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Word Of Mouth: Turning Noise into Intelligence

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  1. Word Of Mouth:Turning Noise into Intelligence Philomena Mantella Senior Vice President Enrollment Management and Student Affairs Northeastern University

  2. Assisted by Kerry Salerno Sr. Associate Director of Admissions Marketing and Communications Seamus Harreys Dean, Student Financial Services Jillian DeTeso Financial Aid Counselor Anyone over 2 and under 30

  3. Word of Mouth • Consumer created marketing-relevant information • Also known as consumer generated media (CGM)

  4. Presentation Objectives • Create recognition of key shifts • Create understanding of prevalence and penetration of CGM in our markets • Be clear controlling it is not an option - don’t react to every post – attempt to get a handle on the tipping point

  5. Who is Talking? • Prospective freshmen are the biggest audience out there • Current students talk about their experiences • Parents are biggest user of university sponsored Blogs • Alumni are reconnecting outside of the web through WOM including /university sites/ Groups, classmates.com and other online community sources

  6. The Freshman Mindset Who are they? • “The Millennial Student” • iGeneration • The Net Generation • MyPod Generation • Generation Next • D.A.R.E. Generation • Reality to Generation Authenticity is the Holy Grail

  7. College Search Alone • On an average day, 4% of internet users • That’s 5 million people!! • Changes to Enrollment Management • Stealth applicants (first contact is an application) account for more than 40% of the applicant pool* *Eric Hoover “The Rise of the Stealth Applicants” – The Chronicle of Higher Ed; March 31, 2006

  8. “About two-thirds of all economic activity in the US is influenced by shared opinions about a product, brand or service.” McKinsey Consulting 2005 www.researchandmarkets.com

  9. Online “chatter” is: • Unfiltered/unadulterated • Perceived as highly credible and authentic It is what they know…

  10. Challenges of WOM • Perception becomes reality at warp speed • The starting point may define the direction of the dialogue • Its potential impact on our market is huge • Yes, it is out of “our” control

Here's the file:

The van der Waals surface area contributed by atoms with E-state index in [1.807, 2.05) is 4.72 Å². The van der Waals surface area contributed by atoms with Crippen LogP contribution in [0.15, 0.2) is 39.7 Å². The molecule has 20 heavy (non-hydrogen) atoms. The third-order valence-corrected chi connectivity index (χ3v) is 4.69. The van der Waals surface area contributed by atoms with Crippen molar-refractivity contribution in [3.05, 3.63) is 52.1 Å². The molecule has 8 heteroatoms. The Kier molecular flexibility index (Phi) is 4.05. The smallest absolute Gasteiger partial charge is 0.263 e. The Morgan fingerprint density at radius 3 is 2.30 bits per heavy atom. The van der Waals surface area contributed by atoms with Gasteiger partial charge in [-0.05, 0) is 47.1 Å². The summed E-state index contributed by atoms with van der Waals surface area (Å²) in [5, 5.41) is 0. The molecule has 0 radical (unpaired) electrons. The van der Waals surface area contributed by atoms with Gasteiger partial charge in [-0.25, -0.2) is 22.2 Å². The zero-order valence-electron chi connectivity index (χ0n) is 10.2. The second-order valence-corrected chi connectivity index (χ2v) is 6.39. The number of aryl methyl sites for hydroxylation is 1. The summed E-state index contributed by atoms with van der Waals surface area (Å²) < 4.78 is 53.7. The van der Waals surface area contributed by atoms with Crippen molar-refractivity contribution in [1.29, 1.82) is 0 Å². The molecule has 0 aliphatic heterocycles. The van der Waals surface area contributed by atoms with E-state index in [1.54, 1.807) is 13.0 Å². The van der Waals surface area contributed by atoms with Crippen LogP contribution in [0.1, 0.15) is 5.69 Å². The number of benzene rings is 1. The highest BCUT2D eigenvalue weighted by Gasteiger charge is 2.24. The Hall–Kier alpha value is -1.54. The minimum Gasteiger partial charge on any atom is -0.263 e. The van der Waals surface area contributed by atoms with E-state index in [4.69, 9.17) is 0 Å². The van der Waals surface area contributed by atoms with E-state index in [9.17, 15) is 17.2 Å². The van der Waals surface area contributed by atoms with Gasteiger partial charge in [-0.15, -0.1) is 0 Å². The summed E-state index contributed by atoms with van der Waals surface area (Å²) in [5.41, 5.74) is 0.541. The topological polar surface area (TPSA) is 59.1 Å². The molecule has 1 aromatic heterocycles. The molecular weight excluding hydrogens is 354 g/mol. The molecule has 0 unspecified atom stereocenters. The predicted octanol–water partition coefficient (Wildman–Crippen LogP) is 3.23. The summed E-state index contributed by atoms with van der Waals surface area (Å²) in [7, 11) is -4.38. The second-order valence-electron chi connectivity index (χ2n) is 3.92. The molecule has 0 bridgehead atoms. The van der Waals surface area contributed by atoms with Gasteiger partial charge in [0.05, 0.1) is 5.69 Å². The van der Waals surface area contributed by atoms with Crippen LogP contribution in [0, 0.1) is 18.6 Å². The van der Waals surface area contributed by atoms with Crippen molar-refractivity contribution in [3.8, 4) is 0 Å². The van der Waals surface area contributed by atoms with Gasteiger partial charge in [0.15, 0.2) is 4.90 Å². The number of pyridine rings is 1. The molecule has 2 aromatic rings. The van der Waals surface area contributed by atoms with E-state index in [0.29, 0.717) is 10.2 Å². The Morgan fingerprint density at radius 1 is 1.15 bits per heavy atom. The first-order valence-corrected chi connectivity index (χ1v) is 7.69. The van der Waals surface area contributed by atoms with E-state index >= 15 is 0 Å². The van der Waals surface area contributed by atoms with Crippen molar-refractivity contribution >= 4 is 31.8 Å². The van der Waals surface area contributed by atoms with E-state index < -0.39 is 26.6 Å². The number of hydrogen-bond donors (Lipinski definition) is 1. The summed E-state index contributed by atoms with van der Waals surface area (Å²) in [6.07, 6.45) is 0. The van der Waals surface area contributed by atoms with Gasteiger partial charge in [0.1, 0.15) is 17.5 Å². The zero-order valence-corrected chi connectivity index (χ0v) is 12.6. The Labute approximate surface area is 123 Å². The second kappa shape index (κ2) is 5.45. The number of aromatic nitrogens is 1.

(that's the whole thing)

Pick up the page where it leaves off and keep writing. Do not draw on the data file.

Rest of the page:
11. University are largely focused tactically Getting in the game: • Creating Blogs • Participating in the conversation • Managing content

  12. Examples • Online Omsbudsman • Engage student worker to monitor key blogs/boards who would provide factual information regarding NU online • Outreach • Factual response to inaccuracies on the web to both independent and commercial sites. • Student blogs • not the answer unless they are genuine • Community ambassadors • Use your insides • Buzz Generation • With bloggers, community voices and websites owners to provide interesting stories, similar to how we pitch PR

  13. The “real student” bloggers

  14. Market Response • Helpful and convenient university information • More parents than students • Not perceived as “real” consumer information • “Flogs” versus Blogs

  15. What Should We Focus on? • The tremendous influence, power and speed of WOM • How we can better understand WOM • It’s impact on traditional marketing • How can we use it to improve our understanding of the University

  16. Influence, Power & Speed

  17. AOL HELL

  18. June 15, 2006 June 20, 2006

  19. June 24, 2006 June 25, 2006

  20. June 26, 2006 June 27, 2006 July 14, 2006

  21. Consequence or Concurrent AOL Impact • In the quarter that ended Sept. 30, AOL lost 2.5 million subscribers • Revenue declined 3 percent • AOL abandoned its “pay-to-play” model, is now trying to succeed as a free service in a very crowded marketplace

  22. Remember These:TraditionalMediaReadership • The New York Times 1.12M • The Washington Post 708,000 • The Los Angeles Times 902,000 http://advertising.washpost.com/the_market/2005General.pdf